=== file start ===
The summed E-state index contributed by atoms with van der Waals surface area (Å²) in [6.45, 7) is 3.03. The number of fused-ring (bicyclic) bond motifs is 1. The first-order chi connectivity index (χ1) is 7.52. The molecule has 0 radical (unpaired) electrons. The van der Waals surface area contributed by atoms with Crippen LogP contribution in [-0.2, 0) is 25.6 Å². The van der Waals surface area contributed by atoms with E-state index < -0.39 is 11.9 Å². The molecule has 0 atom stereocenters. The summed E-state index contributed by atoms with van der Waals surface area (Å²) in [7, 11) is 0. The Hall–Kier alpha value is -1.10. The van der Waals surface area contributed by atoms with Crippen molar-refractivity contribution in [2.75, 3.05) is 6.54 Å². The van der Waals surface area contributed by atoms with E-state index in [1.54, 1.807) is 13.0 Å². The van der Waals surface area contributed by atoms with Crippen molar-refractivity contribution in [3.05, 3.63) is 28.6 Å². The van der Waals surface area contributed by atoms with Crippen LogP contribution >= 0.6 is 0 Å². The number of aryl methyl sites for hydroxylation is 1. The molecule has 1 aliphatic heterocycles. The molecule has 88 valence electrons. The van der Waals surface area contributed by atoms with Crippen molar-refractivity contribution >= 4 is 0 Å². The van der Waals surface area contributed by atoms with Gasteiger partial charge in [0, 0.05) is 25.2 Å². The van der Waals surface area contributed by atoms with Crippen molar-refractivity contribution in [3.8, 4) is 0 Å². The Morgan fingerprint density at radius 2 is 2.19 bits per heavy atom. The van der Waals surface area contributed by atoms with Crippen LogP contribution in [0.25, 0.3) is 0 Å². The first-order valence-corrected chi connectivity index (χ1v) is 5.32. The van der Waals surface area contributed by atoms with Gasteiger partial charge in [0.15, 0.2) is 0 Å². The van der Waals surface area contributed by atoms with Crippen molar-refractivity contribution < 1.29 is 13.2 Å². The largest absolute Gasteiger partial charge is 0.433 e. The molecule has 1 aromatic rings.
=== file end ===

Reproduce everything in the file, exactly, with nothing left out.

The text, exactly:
The summed E-state index contributed by atoms with van der Waals surface area (Å²) in [6.45, 7) is 3.03. The number of fused-ring (bicyclic) bond motifs is 1. The first-order chi connectivity index (χ1) is 7.52. The molecule has 0 radical (unpaired) electrons. The van der Waals surface area contributed by atoms with Crippen LogP contribution in [-0.2, 0) is 25.6 Å². The van der Waals surface area contributed by atoms with E-state index < -0.39 is 11.9 Å². The molecule has 0 atom stereocenters. The summed E-state index contributed by atoms with van der Waals surface area (Å²) in [7, 11) is 0. The Hall–Kier alpha value is -1.10. The van der Waals surface area contributed by atoms with Crippen molar-refractivity contribution in [2.75, 3.05) is 6.54 Å². The van der Waals surface area contributed by atoms with E-state index in [1.54, 1.807) is 13.0 Å². The van der Waals surface area contributed by atoms with Crippen molar-refractivity contribution in [3.05, 3.63) is 28.6 Å². The van der Waals surface area contributed by atoms with Crippen LogP contribution >= 0.6 is 0 Å². The number of aryl methyl sites for hydroxylation is 1. The molecule has 1 aliphatic heterocycles. The molecule has 88 valence electrons. The van der Waals surface area contributed by atoms with Crippen molar-refractivity contribution >= 4 is 0 Å². The van der Waals surface area contributed by atoms with Gasteiger partial charge in [0, 0.05) is 25.2 Å². The van der Waals surface area contributed by atoms with Crippen molar-refractivity contribution in [3.8, 4) is 0 Å². The Morgan fingerprint density at radius 2 is 2.19 bits per heavy atom. The van der Waals surface area contributed by atoms with Crippen LogP contribution in [0.25, 0.3) is 0 Å². The first-order valence-corrected chi connectivity index (χ1v) is 5.32. The van der Waals surface area contributed by atoms with Gasteiger partial charge in [0.15, 0.2) is 0 Å². The van der Waals surface area contributed by atoms with Crippen molar-refractivity contribution < 1.29 is 13.2 Å². The largest absolute Gasteiger partial charge is 0.433 e. The molecule has 1 aromatic rings.